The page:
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Emergency Medicine/Chest pain

< Emergency Medicine

Chest PainEdit

Multiple conditions may present as chest pain. These can range from simple causes such as indigestion, to extremely severe conditions, such as Myocardial Infarctions (heart attack). Potentially life threatening causes of non-traumatic chest pain include heart attacks, pulmonary embolus (clot in the lung), tension pneumothorax and aortic dissection.


  • The first step in the diagnosis of chest pain involves obtaining a history and performing a physical examination. This history and physical may provide important clues to the most likely diagnoses.
  • The next step is to obtain an EKG (electrocardiogram).

This may show evidence of heart muscle (myocardial) injury or arrhythmias (irregular rhythm). The most important finding for heart muscle injury on the EKG is elevation or depression of the ST segment. Elevation of the ST segment with ongoing chest pain suggests acute myocardial infarction (ST elevation myocardial infarction or STEMI) and requires emergency therapy to open the culprit artery. Blood tests must be obtained to detect elevation of biochemical markers of heart damage('cardiac enzymes' like Troponin I or T, or CK-MB). Elevated troponin blood tests are more specific indicators of myocardial damage and suggest an increased risk of further cardiac events. It is important to note that no single test is capable of conclusively proving or disproving the diagnosis of myocadial infarction. A Chest X-ray may also be helpful. Newer diagnostic modalities in chest pain include using the new 64 slice CT (Computerized Tomography) Scanners, MRI (Magnetic resonance imaging), or Echocardiography. CT scans are being evaluated for a "triple rule out" strategy to image the coronary arteries (to assess for myocardial infarction), the aorta (for aortic dissection), and to rule out pulmonary embolism.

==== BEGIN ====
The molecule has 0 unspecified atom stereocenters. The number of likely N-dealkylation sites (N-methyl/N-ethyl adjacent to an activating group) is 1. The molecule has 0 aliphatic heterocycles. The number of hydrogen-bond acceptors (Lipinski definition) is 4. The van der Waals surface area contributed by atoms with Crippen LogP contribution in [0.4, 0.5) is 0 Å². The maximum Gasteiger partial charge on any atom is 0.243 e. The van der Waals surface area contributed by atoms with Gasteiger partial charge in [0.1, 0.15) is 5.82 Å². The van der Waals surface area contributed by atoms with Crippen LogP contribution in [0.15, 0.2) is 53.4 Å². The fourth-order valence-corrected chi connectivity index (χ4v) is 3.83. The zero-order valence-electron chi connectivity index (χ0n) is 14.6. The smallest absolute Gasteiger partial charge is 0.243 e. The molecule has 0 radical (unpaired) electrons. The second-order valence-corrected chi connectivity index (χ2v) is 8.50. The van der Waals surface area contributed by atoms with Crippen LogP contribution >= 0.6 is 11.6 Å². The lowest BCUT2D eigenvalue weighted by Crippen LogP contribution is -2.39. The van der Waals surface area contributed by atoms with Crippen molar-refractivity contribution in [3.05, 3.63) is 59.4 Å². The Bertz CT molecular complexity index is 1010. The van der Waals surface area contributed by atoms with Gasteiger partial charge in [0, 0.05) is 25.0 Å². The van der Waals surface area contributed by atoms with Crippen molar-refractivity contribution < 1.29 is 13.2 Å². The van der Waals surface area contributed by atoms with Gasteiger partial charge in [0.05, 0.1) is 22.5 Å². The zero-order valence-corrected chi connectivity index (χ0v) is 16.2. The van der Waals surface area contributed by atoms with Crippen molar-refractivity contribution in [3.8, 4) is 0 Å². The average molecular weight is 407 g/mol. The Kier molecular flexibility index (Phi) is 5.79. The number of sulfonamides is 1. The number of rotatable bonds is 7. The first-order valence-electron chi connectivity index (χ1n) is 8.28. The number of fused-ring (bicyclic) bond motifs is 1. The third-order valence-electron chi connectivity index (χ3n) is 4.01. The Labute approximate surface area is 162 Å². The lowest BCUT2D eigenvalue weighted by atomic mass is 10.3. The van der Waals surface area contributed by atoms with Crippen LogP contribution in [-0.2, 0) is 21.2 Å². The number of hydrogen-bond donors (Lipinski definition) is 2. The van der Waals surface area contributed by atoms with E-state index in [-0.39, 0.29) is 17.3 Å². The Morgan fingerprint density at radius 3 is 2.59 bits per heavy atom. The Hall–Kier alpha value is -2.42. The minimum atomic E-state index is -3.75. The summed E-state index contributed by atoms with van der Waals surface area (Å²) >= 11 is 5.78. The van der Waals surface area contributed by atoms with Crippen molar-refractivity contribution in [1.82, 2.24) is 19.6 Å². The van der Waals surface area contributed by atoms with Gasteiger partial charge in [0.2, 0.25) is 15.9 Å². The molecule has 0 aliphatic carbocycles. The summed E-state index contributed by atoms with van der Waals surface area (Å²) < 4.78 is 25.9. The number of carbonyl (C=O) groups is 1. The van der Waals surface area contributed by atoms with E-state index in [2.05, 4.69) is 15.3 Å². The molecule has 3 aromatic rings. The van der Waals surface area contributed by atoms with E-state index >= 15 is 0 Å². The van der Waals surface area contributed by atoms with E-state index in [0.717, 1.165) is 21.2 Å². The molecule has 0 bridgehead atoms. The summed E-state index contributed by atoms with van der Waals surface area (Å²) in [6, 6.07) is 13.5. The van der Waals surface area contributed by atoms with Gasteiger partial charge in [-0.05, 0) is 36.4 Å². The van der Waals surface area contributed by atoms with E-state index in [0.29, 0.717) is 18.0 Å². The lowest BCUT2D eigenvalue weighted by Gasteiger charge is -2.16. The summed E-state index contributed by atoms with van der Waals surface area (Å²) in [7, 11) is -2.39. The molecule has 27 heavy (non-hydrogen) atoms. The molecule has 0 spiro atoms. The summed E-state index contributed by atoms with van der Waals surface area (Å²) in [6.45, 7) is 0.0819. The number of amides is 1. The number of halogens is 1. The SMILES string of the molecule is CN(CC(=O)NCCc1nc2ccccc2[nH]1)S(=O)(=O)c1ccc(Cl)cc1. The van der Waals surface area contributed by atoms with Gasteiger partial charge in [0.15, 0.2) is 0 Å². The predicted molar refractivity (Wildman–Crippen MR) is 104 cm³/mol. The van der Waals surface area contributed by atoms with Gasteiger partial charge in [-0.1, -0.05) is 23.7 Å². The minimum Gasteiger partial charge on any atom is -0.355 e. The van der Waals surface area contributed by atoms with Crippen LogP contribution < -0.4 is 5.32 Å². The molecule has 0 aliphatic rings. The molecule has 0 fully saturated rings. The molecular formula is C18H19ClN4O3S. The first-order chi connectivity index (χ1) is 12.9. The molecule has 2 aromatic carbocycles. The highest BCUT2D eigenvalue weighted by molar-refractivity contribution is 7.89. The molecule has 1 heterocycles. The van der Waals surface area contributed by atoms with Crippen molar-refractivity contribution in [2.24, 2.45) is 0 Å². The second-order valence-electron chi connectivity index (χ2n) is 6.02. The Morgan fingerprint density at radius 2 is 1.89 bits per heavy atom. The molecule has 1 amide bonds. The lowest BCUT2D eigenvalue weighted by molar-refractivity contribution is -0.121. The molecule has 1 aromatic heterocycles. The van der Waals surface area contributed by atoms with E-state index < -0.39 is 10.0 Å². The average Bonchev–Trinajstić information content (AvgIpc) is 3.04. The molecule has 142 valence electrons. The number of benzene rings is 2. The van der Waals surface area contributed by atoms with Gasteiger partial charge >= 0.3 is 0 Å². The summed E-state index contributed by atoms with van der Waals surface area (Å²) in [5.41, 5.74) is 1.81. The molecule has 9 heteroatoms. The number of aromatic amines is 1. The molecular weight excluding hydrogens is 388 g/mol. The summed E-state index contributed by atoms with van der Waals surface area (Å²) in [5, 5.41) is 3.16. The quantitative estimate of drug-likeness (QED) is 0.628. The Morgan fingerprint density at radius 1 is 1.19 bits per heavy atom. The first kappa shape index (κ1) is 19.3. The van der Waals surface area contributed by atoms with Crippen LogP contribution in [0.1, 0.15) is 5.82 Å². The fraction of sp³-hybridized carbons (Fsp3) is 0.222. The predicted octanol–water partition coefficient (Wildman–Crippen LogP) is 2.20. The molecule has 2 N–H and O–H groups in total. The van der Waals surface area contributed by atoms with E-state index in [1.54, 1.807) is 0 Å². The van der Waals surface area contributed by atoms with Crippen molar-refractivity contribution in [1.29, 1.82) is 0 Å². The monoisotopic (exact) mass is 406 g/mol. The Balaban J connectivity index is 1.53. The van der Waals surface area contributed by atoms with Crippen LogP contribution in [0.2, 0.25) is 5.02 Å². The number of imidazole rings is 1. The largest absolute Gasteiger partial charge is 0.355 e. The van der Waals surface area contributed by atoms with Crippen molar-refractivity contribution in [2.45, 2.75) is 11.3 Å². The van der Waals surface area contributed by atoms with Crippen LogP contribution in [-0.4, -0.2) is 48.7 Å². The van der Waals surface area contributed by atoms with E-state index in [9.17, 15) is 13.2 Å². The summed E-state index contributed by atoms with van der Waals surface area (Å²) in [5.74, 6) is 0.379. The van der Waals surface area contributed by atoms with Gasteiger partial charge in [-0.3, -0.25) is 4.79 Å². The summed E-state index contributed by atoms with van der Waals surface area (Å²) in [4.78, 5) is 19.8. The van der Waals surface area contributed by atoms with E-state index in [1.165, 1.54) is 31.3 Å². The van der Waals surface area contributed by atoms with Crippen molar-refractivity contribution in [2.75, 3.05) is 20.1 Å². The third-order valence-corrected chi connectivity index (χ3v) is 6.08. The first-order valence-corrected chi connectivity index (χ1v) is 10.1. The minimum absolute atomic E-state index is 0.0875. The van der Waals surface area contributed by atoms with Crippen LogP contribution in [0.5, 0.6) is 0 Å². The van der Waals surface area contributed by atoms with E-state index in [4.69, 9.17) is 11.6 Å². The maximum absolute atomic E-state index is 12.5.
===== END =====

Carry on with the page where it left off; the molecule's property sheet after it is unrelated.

The treatment of chest pain varies widely, and is dependent on the cause.

  • Myocardial infarction or ischemia is traditionally treated with oxygen, nitrates, morphine and aspirin (an anti-platelet medication). The definitive treatment of a partial or complete blockage of one or more of the coronary arteries angioplasty, stenting or cardiac bypass surgery.
  • Heparin or Warfarin (also known as coumadin) are used prevent the blood from clotting. Blood clotting plays a significant role in the evolution of a "heart attack" or myocardial infarction, in the development of a clot in the deep venous blood vessels in the legs (ex. a deep venous thrombosis - "DVT"), and potentially with the development of emboli in the atrium of the heart in chronic arrythmias such as atrial fibrillation.
  • "Decompression" is the only definitive treatment for a pneumothorax. This entails the insertion of a needle or chest tube between the ribs, into the pleural space that lines the lung and the chest wall. The needle or chest tube is connected with a one way valve designed to allow air to escape from the pleural space with positive pressure (ex. the patient takes a breath in), without allowing the air to re-enter when negative pressure exists (i.e. with expiration).
  • Surgery or stenting are the only definitive treatments for aortic dissection.